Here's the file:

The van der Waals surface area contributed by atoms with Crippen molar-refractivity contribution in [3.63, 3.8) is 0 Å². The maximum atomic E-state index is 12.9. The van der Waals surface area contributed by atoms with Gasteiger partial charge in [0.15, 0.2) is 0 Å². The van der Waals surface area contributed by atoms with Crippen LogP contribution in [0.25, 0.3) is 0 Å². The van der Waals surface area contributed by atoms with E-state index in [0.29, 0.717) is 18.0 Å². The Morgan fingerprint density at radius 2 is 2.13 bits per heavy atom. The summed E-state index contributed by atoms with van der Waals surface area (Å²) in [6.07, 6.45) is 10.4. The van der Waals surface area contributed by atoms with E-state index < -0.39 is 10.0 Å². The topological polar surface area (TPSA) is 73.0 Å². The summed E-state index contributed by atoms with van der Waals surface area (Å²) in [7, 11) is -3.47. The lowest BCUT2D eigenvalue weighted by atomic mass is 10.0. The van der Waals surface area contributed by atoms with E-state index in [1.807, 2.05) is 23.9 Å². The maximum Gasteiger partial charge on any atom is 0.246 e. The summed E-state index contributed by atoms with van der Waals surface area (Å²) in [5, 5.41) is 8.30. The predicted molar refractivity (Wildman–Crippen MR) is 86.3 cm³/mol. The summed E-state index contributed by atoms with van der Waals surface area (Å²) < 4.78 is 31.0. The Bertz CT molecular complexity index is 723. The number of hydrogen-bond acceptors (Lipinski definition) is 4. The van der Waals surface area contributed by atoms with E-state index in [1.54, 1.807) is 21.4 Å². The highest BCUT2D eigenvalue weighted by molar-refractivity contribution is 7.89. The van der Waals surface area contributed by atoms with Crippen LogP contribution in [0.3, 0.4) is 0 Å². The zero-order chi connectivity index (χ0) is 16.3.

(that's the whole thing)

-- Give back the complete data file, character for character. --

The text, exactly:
The van der Waals surface area contributed by atoms with Crippen molar-refractivity contribution in [3.63, 3.8) is 0 Å². The maximum atomic E-state index is 12.9. The van der Waals surface area contributed by atoms with Gasteiger partial charge in [0.15, 0.2) is 0 Å². The van der Waals surface area contributed by atoms with Crippen LogP contribution in [0.25, 0.3) is 0 Å². The van der Waals surface area contributed by atoms with E-state index in [0.29, 0.717) is 18.0 Å². The Morgan fingerprint density at radius 2 is 2.13 bits per heavy atom. The summed E-state index contributed by atoms with van der Waals surface area (Å²) in [6.07, 6.45) is 10.4. The van der Waals surface area contributed by atoms with E-state index < -0.39 is 10.0 Å². The topological polar surface area (TPSA) is 73.0 Å². The summed E-state index contributed by atoms with van der Waals surface area (Å²) in [7, 11) is -3.47. The lowest BCUT2D eigenvalue weighted by atomic mass is 10.0. The van der Waals surface area contributed by atoms with E-state index in [1.807, 2.05) is 23.9 Å². The maximum Gasteiger partial charge on any atom is 0.246 e. The summed E-state index contributed by atoms with van der Waals surface area (Å²) in [5, 5.41) is 8.30. The predicted molar refractivity (Wildman–Crippen MR) is 86.3 cm³/mol. The summed E-state index contributed by atoms with van der Waals surface area (Å²) < 4.78 is 31.0. The Bertz CT molecular complexity index is 723. The number of hydrogen-bond acceptors (Lipinski definition) is 4. The van der Waals surface area contributed by atoms with E-state index in [1.54, 1.807) is 21.4 Å². The highest BCUT2D eigenvalue weighted by molar-refractivity contribution is 7.89. The van der Waals surface area contributed by atoms with Crippen LogP contribution in [0.3, 0.4) is 0 Å². The zero-order chi connectivity index (χ0) is 16.3.